10. Election reform with impartial observation
  11. Debt forgiveness for all
  12. An end to credit-reporting agencies
  13. No restrictions on unions
  14. No taxpayer-funded bank bailouts
  15. Regulate government lobbying

 

Exercise 1: Label the Target Audience

Before defining the core narrative through the Story Platform, we first had to inform it by performing various exercises. The first was to research and identify the target audience. Who are protesters targeting? Are they yelling at banks and corporations for irresponsible practices? Greedy politicians who would rather benefit from Wall Street than hold them accountable for the system’s flaws? Or is it their fellow Americans who currently accept the status quo? Since the ultimate goal is to bring about positive change, the primary audience of OWS is (through the megaphone of the news media) the broad general public—especially Millennials, who entered adulthood with promises of the American Dream that for all too many feel unfulfilled. Occupy Wall Street wants these people to band together to realize that their current misfortune is not their fault. The target of change is not Wall Street brokers, corporations and government leaders—these people will not likely be swayed by the opinions of a few radicals. Instead, they want to alter the entire nation’s viewpoint, because the more widespread the movement, the better chance the protesters have of actually enacting significant change.

Exercise 2: SWOT Analysis

Next, we typically conduct a SWOT analysis (Strengths, Weaknesses, Opportunities, Threats), which takes a look at the external forces affecting the broad brand picture, as a way of better informing the platform. For Occupy Wall Street, this resulted in:

Strengths: numbers, press coverage, passion, longevity, celebrity endorsements, international support, interactivity, online presence, grassroots nature

Weaknesses: unfocused, no coherent platform, no leader, negative/confused public perception

Opportunities: gaining public support, increased media interest, wide reach, upcoming presidential elections, ongoing economic crisis

Threats: media losing interest, logistics, muddled message, public distrust and dislike, legal action, other grassroots political movements

Exercise 3: Explore Brand Metaphors

The third exercise uses the power of metaphors for exploring different aspects of a brand’s personality. Although it may seem off-topic, metaphors are colorful, high-impact shorthand that can convey how people feel about a brand more vividly than straightforward research. Metaphors also help us explain what feels right and wrong about a brand and its public perception. For Occupy Wall Street, this exercise identified the movement as being like…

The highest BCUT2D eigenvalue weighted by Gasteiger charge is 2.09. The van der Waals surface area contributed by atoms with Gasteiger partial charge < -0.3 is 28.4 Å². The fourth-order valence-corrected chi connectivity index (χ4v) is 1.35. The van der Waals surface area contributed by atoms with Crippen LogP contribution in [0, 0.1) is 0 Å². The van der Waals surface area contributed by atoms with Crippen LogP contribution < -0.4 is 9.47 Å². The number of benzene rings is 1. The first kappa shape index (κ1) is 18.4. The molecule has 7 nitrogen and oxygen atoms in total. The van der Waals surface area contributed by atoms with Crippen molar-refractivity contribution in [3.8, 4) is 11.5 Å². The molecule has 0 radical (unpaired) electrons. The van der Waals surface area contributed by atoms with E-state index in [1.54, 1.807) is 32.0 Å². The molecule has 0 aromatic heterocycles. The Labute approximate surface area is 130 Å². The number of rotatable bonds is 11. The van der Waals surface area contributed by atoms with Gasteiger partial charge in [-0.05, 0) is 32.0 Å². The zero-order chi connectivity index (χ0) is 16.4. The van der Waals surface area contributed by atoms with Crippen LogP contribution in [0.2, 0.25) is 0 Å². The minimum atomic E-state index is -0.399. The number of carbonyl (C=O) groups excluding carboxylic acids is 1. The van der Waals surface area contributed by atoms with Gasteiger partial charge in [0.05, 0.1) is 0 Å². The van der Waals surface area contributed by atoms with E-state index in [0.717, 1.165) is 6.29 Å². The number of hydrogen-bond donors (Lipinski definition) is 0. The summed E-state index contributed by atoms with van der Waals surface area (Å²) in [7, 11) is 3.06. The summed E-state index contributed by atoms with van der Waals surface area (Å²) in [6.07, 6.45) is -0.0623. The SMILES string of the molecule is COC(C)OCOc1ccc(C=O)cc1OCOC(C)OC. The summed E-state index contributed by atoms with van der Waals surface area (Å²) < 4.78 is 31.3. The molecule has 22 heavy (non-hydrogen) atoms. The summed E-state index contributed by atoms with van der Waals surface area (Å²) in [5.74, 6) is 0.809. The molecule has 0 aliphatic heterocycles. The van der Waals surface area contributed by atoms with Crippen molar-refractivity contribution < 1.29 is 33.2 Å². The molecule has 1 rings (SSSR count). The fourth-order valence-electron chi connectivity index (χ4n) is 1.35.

An inventor, because it wants to turn big ideas into reality.
A nurse, because it’s trying to heal the country’s ills.
A self-help book, because it’s trying to help people solve their problems.
A helmet, because it’s trying to protect people.
A rolling snowball, because it’s gaining momentum.
Nelson Mandela, because it’s a tireless force for revolutionary change.

Exercise 4: Archetypes

We use archetypes as a vivid way of personifying and thereby instilling meaning into brands. There are 12 core archetypes that can represent and define a brand (developed by Margaret Mark and Carol S. Pearson in their book The Hero & The Outlaw: Building Extraordinary Brands Through the Power of Archetypes), from the Innocent (wholesome, pure, forgiving, trusting, honest, happy optimistic, enjoys simple pleasures) to the Magician (shaman, healer, spiritual, holistic, intuitive, values magical moments and special rituals, catalyst for change, charismatic). Ultimately, each represent the various characteristics of how a brand should see itself.

Almost by definition, Occupy Wall Street does not yet have a solid vision of itself, but interviews show that many of the protesters think of themselves as “The Hero”: a warrior, competitive, aggressive, a winner, principled, an idealist, who challenges wrongs, improves the world, is proud, courageous, brave, and sacrifices himself for the greater good. Interestingly, most in the media seem to view the protesters more as “The Outlaw”: rebellious, shocking, outrageous, disruptive, feared, powerful, counter-cultural, revolutionary, and liberated. After analysis, it seems that both of these archetypes give only a small part of the picture, with too much room for erroneous interpretation. We’ve instead identified Occupy Wall Street, in its current state, as “The Explorer”: a searcher, seeker, adventurous, restless, who desires excitement, independent, self-directed, self-sufficient, and values freedom. In order for them to achieve their goal of being the Hero archetype, the movement would need to focus on turning its ideas into reality—by actually “improving the world” through “principled” and “idealistic” actions. For now, it’s still searching for the right answers.

Exercise 5: Story Circles